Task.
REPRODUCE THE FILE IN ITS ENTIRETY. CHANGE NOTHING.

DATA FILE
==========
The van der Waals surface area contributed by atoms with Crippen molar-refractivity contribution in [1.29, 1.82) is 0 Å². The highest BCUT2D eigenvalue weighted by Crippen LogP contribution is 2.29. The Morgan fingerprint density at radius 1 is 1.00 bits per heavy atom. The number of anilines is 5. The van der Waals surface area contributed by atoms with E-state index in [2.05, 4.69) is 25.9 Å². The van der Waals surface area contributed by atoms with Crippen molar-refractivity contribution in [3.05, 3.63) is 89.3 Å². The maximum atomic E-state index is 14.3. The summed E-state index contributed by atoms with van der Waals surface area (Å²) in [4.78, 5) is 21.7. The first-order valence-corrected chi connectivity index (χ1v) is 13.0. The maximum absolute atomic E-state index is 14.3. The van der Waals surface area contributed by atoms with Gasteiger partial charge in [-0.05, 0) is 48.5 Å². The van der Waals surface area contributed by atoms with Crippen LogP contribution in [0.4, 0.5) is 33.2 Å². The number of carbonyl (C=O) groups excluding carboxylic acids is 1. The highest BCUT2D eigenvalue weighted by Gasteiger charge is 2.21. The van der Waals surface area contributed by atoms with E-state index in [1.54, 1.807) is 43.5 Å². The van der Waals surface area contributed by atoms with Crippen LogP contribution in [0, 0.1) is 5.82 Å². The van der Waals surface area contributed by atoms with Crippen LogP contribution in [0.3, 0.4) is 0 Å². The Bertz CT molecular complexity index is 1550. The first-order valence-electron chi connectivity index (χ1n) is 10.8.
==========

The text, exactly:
The van der Waals surface area contributed by atoms with Crippen molar-refractivity contribution in [1.29, 1.82) is 0 Å². The highest BCUT2D eigenvalue weighted by Crippen LogP contribution is 2.29. The Morgan fingerprint density at radius 1 is 1.00 bits per heavy atom. The number of anilines is 5. The van der Waals surface area contributed by atoms with E-state index in [2.05, 4.69) is 25.9 Å². The van der Waals surface area contributed by atoms with Crippen molar-refractivity contribution in [3.05, 3.63) is 89.3 Å². The maximum atomic E-state index is 14.3. The summed E-state index contributed by atoms with van der Waals surface area (Å²) in [4.78, 5) is 21.7. The first-order valence-corrected chi connectivity index (χ1v) is 13.0. The maximum absolute atomic E-state index is 14.3. The van der Waals surface area contributed by atoms with Gasteiger partial charge in [-0.05, 0) is 48.5 Å². The van der Waals surface area contributed by atoms with Crippen LogP contribution in [0.4, 0.5) is 33.2 Å². The number of carbonyl (C=O) groups excluding carboxylic acids is 1. The highest BCUT2D eigenvalue weighted by Gasteiger charge is 2.21. The van der Waals surface area contributed by atoms with E-state index in [1.54, 1.807) is 43.5 Å². The van der Waals surface area contributed by atoms with Crippen LogP contribution in [0, 0.1) is 5.82 Å². The van der Waals surface area contributed by atoms with Crippen LogP contribution in [0.3, 0.4) is 0 Å². The Bertz CT molecular complexity index is 1550. The first-order valence-electron chi connectivity index (χ1n) is 10.8.